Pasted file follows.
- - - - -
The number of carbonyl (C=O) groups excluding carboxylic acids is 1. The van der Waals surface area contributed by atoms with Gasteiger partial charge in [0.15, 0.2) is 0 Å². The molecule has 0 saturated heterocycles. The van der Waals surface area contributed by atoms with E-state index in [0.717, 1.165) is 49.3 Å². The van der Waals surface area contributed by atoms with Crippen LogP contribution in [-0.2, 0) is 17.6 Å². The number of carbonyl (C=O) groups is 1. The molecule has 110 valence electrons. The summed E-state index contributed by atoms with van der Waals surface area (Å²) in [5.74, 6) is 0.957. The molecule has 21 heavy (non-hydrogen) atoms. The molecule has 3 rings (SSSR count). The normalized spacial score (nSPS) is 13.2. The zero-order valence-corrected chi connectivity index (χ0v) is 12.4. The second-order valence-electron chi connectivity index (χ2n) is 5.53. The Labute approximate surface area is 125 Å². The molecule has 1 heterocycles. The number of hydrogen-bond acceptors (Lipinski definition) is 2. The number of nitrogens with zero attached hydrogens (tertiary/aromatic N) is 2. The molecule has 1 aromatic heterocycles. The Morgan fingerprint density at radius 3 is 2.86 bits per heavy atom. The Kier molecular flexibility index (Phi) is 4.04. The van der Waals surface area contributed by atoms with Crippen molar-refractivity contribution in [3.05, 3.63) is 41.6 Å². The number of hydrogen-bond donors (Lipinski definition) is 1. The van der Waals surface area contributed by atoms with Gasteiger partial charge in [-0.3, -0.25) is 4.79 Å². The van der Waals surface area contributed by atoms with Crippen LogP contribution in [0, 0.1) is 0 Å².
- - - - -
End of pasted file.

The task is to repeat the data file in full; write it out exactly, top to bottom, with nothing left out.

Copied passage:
The number of carbonyl (C=O) groups excluding carboxylic acids is 1. The van der Waals surface area contributed by atoms with Gasteiger partial charge in [0.15, 0.2) is 0 Å². The molecule has 0 saturated heterocycles. The van der Waals surface area contributed by atoms with E-state index in [0.717, 1.165) is 49.3 Å². The van der Waals surface area contributed by atoms with Crippen LogP contribution in [-0.2, 0) is 17.6 Å². The number of carbonyl (C=O) groups is 1. The molecule has 110 valence electrons. The summed E-state index contributed by atoms with van der Waals surface area (Å²) in [5.74, 6) is 0.957. The molecule has 21 heavy (non-hydrogen) atoms. The molecule has 3 rings (SSSR count). The normalized spacial score (nSPS) is 13.2. The zero-order valence-corrected chi connectivity index (χ0v) is 12.4. The second-order valence-electron chi connectivity index (χ2n) is 5.53. The Labute approximate surface area is 125 Å². The molecule has 1 heterocycles. The number of hydrogen-bond acceptors (Lipinski definition) is 2. The number of nitrogens with zero attached hydrogens (tertiary/aromatic N) is 2. The molecule has 1 aromatic heterocycles. The Morgan fingerprint density at radius 3 is 2.86 bits per heavy atom. The Kier molecular flexibility index (Phi) is 4.04. The van der Waals surface area contributed by atoms with Crippen molar-refractivity contribution in [3.05, 3.63) is 41.6 Å². The number of hydrogen-bond donors (Lipinski definition) is 1. The van der Waals surface area contributed by atoms with Gasteiger partial charge in [-0.3, -0.25) is 4.79 Å². The van der Waals surface area contributed by atoms with Crippen LogP contribution in [0, 0.1) is 0 Å².